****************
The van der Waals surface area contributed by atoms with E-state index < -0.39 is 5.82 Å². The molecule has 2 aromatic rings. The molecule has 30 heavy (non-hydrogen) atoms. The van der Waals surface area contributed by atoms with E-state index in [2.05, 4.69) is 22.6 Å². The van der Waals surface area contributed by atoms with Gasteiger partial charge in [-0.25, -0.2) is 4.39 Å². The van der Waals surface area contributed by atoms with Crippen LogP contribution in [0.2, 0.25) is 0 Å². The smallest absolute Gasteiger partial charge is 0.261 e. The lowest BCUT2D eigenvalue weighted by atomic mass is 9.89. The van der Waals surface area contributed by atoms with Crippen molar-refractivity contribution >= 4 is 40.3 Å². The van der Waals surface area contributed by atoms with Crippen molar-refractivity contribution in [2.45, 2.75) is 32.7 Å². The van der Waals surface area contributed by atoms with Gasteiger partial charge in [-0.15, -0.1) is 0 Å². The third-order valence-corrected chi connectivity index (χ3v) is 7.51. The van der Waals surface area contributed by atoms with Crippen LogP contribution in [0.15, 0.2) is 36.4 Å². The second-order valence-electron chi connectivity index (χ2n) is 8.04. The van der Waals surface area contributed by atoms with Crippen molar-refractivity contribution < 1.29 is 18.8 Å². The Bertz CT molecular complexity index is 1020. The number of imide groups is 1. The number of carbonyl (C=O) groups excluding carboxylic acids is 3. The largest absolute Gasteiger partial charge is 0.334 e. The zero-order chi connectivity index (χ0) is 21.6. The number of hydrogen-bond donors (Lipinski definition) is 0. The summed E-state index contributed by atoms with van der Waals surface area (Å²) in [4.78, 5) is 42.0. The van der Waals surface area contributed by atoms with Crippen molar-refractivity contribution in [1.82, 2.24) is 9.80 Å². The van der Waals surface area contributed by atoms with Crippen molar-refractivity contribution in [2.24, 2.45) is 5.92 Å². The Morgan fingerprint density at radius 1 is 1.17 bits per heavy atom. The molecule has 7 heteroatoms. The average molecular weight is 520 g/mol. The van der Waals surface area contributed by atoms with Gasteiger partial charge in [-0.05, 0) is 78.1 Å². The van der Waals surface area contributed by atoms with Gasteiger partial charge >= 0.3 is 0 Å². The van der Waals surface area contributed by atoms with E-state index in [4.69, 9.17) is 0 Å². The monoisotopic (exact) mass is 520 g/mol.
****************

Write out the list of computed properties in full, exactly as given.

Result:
The van der Waals surface area contributed by atoms with E-state index < -0.39 is 5.82 Å². The molecule has 2 aromatic rings. The molecule has 30 heavy (non-hydrogen) atoms. The van der Waals surface area contributed by atoms with E-state index in [2.05, 4.69) is 22.6 Å². The van der Waals surface area contributed by atoms with Gasteiger partial charge in [-0.25, -0.2) is 4.39 Å². The van der Waals surface area contributed by atoms with Crippen LogP contribution in [0.2, 0.25) is 0 Å². The smallest absolute Gasteiger partial charge is 0.261 e. The lowest BCUT2D eigenvalue weighted by atomic mass is 9.89. The van der Waals surface area contributed by atoms with Crippen molar-refractivity contribution >= 4 is 40.3 Å². The van der Waals surface area contributed by atoms with Crippen molar-refractivity contribution in [2.45, 2.75) is 32.7 Å². The van der Waals surface area contributed by atoms with Gasteiger partial charge in [-0.15, -0.1) is 0 Å². The third-order valence-corrected chi connectivity index (χ3v) is 7.51. The van der Waals surface area contributed by atoms with Crippen LogP contribution in [0.15, 0.2) is 36.4 Å². The second-order valence-electron chi connectivity index (χ2n) is 8.04. The van der Waals surface area contributed by atoms with Crippen molar-refractivity contribution < 1.29 is 18.8 Å². The Bertz CT molecular complexity index is 1020. The number of imide groups is 1. The number of carbonyl (C=O) groups excluding carboxylic acids is 3. The largest absolute Gasteiger partial charge is 0.334 e. The zero-order chi connectivity index (χ0) is 21.6. The number of hydrogen-bond donors (Lipinski definition) is 0. The summed E-state index contributed by atoms with van der Waals surface area (Å²) in [4.78, 5) is 42.0. The van der Waals surface area contributed by atoms with Crippen molar-refractivity contribution in [1.82, 2.24) is 9.80 Å². The van der Waals surface area contributed by atoms with Crippen molar-refractivity contribution in [2.24, 2.45) is 5.92 Å². The Morgan fingerprint density at radius 1 is 1.17 bits per heavy atom. The molecule has 7 heteroatoms. The average molecular weight is 520 g/mol. The van der Waals surface area contributed by atoms with Gasteiger partial charge in [-0.05, 0) is 78.1 Å². The van der Waals surface area contributed by atoms with Gasteiger partial charge >= 0.3 is 0 Å². The van der Waals surface area contributed by atoms with E-state index in [4.69, 9.17) is 0 Å². The monoisotopic (exact) mass is 520 g/mol.